Finally, the time has come for another movie written, directed, and produced by Sofia Coppola. The first second that I finished watching Lost in Translation, I bookmarked her name and promised to see the next movie, if not all of the rest of the future movies, that she created. Lost in Translation is still to this day in my top 5, if not my favorite movie of all time.
Somewhere tells the story of. . . “Hollywood actor Johnny Marco, nested in his luxury hotel of choice, is a stimulated man. Drinking, parties and women keep a creeping boredom under wraps in between jobs. He is the occasional father of a bright girl, Cleo, who may be spoiled but doesn’t act it. When Cleo’s mother drops her off and leaves town, Johnny brings her along for the ride, but can he fit an 11-year-old girl into his privileged lifestyle?” [Written by Peter Brandt Nielsen]

The first thing that I want to talk about with this movie is the editing. I think this movie takes the cake for the “fewest cuts in a movie” award for 2010. It would probably also win the “least camera movement” award. Sofia Coppola really took simplicity to a whole new level in this movie.
The use of the soundtrack is also something completely new, at least for me. There are only 2 songs played alongside this movie throughout. For the rest of the movie, all you hear is what is happening. The prevalence of long, quiet scenes of the main character just sitting or driving around really does a lot for character development. Overall one of the quietest movies I have ever heard, but that is something I have never really seen, and I was loving it.
I don’t know if anyone has ever given a more humanistic feel of reality to a movie. I would believe that this is a true story, almost a documentary, with how few of cuts and the audio selection. It was a really great experience watching and listening to this movie.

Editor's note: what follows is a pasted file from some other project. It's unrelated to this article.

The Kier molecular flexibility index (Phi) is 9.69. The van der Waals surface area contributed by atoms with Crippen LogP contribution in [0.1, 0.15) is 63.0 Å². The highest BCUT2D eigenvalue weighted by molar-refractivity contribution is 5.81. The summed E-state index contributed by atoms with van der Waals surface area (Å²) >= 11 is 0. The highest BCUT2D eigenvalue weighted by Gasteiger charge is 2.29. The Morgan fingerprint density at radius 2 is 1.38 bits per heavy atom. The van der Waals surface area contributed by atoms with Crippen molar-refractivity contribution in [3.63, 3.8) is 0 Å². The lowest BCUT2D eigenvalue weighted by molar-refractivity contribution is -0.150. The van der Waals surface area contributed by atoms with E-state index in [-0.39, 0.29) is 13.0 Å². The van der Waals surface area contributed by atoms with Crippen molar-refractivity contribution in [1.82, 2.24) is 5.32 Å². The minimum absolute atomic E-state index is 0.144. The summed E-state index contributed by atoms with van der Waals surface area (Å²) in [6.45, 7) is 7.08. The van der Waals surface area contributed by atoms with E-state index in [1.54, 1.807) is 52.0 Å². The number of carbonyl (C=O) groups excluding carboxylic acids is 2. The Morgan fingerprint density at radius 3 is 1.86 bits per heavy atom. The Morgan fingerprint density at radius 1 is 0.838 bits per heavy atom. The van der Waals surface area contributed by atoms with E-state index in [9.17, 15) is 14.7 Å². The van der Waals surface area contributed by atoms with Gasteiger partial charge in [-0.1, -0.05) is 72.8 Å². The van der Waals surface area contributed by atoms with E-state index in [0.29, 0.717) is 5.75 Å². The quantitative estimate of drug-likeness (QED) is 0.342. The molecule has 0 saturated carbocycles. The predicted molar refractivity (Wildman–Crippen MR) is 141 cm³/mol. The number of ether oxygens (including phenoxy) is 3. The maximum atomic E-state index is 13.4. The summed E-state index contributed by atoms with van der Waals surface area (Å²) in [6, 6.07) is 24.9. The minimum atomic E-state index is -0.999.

The acting in this movie, which was pretty much a one man show, was very, very solid. Stephen Dorff, although not having to say much due to the nature of his character, was great. I hope he gets much respect for this role. This was the first time that I saw Elle Fanning, and she was good too. I don’t know if she will reach her sister’s success, but I like what I see in her from this film. There aren’t too many other main characters, but these two hold it down pretty damn well.
Just like Lost in Translation, this movie gives an in depth perspective at a less than common relationship. Two people that find a strong bond from what they wouldn’t have expected to be any type of bond. The ending of this movie really showed a lot about the power of such a relationship, and I loved every single part of the ending.
It was a little hard to try and put things together, like what the characters were thinking, due to the silence and some repetition of scenes, and it feels almost like we needed something more.
I actually managed to get through all of this writing so far without using the word “beautiful”, which while watching the movie I thought would be said with every other sentence. I think a lot of people, especially ones my age, will write this movie off as boring, as the plot is kind of not there, and the editing is slow, but I really felt like I could connect to the story and its characters, despite my not having anything in common with them, really.
My Rating [See it, Rent it, Skip it]

See it. I am not sure when this movie comes out on DVD, as I don’t believe it will be playing in theaters anywhere again, but I would hope people get this the day it comes out. A different take on the world and lives of Hollywood and the paparazzi. Sofia Coppola has done it for me again, and I think this movie deserves a spot in my top movies.

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